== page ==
4. Yellow African iris, Morea bicolor, is sort of cliché. However, this is the only one anywhere around. Seriously, with all the many acres of landscape that my colleague maintains out there, this is the only one. The more common white African iris, Dietes iridioides, is lacking completely. (‘Dietes‘ and ‘Morea‘ are synonyms, but ‘Dietes‘ is uses more for the ‘iridiodes, and ‘Morea‘ is used more for the ‘bicolor‘.)P80908+++

5. African daisy, Osteospermum ecklonsis, looks something like gazania. There are plenty pictures of gazania as well, but I will use them for the next two weeks. This species of African daisy is shrubbier and more colorful than the sprawling types that were popular as ground cover back in the 1980s. It blooms more profusely, and with more vivid colors. I probably should have gotten pictures of the other colors too.P80908++++

6. Lion’s tail, Leonotis leonurus, will be featured in my weekly gardening column this week, which shows up here on Tuesday. I am no fan of orange, but I can not dislike this bloom. The color is as flashy as that of California poppy. I will never understand why this perennial is not more popular than it it. It has been available longer than some of the less impressive salvias, but salvias are trendy. They are related of course.P80908+++++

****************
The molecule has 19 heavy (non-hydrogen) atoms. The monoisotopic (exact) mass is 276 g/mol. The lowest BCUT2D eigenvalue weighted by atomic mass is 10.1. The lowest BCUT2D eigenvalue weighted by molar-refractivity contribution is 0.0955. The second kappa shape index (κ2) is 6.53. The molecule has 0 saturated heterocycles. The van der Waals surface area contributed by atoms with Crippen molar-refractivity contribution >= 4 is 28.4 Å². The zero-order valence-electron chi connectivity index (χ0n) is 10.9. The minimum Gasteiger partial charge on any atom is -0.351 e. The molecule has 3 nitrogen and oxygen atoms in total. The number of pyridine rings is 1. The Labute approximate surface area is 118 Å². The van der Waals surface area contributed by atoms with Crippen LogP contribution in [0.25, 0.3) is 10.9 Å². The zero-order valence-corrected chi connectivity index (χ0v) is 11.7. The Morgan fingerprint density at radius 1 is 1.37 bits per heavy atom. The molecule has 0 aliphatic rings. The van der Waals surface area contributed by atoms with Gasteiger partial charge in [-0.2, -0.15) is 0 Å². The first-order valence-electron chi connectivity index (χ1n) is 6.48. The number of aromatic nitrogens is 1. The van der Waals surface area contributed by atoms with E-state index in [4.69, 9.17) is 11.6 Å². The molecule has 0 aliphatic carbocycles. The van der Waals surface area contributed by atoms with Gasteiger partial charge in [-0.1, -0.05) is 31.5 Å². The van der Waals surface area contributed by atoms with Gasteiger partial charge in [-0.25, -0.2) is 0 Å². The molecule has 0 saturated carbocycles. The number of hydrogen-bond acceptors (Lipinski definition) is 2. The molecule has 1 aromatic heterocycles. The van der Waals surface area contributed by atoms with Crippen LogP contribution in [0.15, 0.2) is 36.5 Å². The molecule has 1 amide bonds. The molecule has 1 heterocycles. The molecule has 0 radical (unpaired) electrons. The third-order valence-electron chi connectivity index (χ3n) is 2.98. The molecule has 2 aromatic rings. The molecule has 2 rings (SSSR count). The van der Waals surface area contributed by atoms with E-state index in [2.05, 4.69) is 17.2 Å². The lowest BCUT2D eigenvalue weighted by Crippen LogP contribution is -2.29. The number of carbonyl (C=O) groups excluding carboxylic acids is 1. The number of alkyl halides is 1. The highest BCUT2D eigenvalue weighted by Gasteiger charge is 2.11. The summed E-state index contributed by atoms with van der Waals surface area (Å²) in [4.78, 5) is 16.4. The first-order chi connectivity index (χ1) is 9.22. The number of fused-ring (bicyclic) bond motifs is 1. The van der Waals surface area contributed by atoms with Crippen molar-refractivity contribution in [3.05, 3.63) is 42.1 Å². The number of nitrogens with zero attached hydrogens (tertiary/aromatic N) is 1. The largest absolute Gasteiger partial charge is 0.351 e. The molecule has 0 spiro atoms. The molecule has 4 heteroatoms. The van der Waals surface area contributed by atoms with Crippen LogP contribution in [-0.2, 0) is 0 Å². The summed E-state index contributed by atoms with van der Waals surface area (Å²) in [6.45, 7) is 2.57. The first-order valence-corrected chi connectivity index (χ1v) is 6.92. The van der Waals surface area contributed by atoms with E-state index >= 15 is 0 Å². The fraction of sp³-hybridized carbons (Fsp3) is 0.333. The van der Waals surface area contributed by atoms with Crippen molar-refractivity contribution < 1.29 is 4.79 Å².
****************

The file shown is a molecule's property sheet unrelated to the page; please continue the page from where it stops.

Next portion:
This is the link for Six on Saturday, for anyone else who would like to participate:

33 thoughts on “Six on Saturday: Again – Not My Garden

    1. This particular specimen is not very aromatic at all. When the older flower stalks were pruned out, it did not smell like much of anything. I would have remembered an aroma of anise. I suppose I should try smelling it more directly. I am not quite convinced that it is black and blue salvia. All the other salvia are aromatic.


    1. I sort of think that it is not necessary to be trendy to appreciate those salvias. Even I can like the modern cultivar of the old classic autumn salvia . . . because it is related to an old classic. (I hope that counts.) The black and blue is so striking, and so blue! I really dig it too . . . although I would not admit to it.